During the interior design process, some clients recoil at the word faux. They turn their noses up, saying, “Why would I want something fake in my home?” Or, their minds jump to the rag-rolled paint jobs that graced their 80s kitchen designs. What these people don’t know is that faux finishes have graced some of the most expensive estates in history, and many of us are still none the wiser! Faux finishes have the power to transform an otherwise uninteresting space, delivering the same feel as materials that are prohibitive to use due to expense, weight, or timeline. In this Interior Design Glossary entry, my team of Austin interior designers and I define and review the benefits of faux finishes and explain how to use them for stunning results.
What are Faux Finishes?
Faux finishes or faux painting describe a range of decorative finish and paint techniques that mimic the appearance of other materials. Faux comes from the French word for “fake.” However, faux finishes should not be underestimated. They require expert craftsmanship and skill to create a finished product nearly indistinguishable from the genuine material it copies. There are faux finish techniques that imitate marble, exotic wood, brick, plaster, metal, carved moldings, and many other materials. While faux finishes help minimize building costs, they can also be used for spaces where the original material may prove structurally prohibitive or jeopardize the timeline. For example, an exotic wood may take too long to ship, or an older home may not be able to support the weight of solid marble columns.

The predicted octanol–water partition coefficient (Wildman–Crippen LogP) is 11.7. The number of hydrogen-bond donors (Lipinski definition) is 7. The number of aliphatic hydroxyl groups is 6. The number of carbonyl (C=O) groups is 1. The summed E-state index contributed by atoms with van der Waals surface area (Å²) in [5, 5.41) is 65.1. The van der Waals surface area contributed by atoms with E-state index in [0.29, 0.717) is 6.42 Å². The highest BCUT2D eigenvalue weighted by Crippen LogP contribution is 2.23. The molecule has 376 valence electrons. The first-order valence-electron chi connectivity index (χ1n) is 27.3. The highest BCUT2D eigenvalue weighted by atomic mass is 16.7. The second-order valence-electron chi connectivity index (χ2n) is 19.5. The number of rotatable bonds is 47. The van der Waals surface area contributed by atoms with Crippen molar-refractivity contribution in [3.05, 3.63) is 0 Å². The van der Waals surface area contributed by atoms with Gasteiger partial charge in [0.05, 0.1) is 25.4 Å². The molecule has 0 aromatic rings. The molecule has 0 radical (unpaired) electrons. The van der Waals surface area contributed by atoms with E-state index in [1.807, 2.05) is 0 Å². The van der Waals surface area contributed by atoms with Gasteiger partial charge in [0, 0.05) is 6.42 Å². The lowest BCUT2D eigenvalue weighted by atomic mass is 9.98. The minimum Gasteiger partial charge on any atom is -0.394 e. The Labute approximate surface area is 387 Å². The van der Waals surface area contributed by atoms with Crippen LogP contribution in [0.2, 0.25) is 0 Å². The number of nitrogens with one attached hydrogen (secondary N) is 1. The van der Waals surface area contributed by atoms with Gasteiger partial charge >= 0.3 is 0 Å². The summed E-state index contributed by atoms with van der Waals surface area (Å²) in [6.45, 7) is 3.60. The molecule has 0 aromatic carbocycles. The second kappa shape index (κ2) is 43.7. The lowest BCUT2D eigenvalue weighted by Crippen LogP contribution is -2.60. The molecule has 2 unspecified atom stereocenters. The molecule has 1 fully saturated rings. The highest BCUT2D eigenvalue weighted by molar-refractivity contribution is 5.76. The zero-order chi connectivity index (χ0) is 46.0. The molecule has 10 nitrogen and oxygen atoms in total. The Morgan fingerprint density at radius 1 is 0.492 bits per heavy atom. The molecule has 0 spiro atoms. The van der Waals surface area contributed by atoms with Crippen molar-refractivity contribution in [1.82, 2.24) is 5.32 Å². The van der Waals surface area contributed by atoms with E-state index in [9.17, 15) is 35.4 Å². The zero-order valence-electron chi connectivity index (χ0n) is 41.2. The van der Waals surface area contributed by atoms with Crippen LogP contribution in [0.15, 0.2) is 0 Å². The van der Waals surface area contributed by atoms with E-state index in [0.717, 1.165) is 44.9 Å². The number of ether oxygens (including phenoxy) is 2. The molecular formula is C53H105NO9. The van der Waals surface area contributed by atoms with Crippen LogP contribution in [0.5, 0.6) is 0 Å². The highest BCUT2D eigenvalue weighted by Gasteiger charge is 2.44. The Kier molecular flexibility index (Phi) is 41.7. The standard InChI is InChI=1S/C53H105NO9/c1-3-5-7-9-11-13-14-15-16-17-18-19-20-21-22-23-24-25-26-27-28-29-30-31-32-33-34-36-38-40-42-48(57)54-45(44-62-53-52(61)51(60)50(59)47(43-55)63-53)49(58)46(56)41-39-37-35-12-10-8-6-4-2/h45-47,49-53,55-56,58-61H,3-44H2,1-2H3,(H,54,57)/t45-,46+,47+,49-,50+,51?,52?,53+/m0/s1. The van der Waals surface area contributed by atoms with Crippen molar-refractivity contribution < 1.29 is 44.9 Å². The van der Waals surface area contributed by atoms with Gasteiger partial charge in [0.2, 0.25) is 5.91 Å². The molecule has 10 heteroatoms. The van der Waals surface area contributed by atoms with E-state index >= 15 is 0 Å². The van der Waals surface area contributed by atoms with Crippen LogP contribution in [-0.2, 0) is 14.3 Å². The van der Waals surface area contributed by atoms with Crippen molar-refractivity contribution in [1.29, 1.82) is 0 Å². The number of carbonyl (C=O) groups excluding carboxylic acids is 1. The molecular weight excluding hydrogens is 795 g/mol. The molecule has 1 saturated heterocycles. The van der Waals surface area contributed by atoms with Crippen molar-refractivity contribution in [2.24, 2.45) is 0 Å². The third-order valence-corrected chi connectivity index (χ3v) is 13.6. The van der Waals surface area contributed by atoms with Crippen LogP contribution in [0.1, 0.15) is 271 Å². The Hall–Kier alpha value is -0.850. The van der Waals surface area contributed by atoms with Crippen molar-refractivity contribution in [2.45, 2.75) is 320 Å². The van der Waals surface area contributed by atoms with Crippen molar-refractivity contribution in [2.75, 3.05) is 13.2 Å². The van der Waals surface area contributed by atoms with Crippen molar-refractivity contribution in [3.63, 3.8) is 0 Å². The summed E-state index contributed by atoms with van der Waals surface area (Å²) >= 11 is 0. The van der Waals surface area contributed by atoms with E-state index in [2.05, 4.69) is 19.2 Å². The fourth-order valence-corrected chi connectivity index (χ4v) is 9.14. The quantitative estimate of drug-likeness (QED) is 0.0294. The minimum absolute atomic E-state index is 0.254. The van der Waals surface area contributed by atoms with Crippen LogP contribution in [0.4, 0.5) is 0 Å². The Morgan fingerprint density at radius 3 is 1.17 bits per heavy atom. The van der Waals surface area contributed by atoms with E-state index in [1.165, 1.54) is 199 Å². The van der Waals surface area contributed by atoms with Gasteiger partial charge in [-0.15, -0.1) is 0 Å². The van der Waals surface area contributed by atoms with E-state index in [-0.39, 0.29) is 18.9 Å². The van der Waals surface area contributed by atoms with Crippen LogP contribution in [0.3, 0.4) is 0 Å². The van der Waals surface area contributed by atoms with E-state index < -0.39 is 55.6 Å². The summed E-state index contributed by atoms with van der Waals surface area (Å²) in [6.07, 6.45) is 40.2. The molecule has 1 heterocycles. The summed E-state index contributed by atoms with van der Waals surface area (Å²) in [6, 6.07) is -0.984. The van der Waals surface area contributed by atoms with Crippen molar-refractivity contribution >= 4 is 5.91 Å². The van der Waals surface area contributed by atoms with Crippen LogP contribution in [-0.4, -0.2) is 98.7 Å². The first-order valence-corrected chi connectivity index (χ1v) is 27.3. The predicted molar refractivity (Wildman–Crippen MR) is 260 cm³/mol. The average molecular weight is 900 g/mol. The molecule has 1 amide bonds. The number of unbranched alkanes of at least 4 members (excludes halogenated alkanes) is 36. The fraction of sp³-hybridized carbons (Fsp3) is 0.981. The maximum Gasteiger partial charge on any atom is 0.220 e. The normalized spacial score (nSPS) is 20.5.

Types of Faux Finishes
There are many different types of faux finishes to consider. Here are some of the most popular options.
Trompe-l’œil means “fool the eye” in French, which is the premise of all faux finish techniques. This realistic painting technique developed in the 13th century relies on forced perspective to create a three-dimensional effect. It can give the illusion of architectural details, such as raised plaster reliefs, moldings, or even faux windows.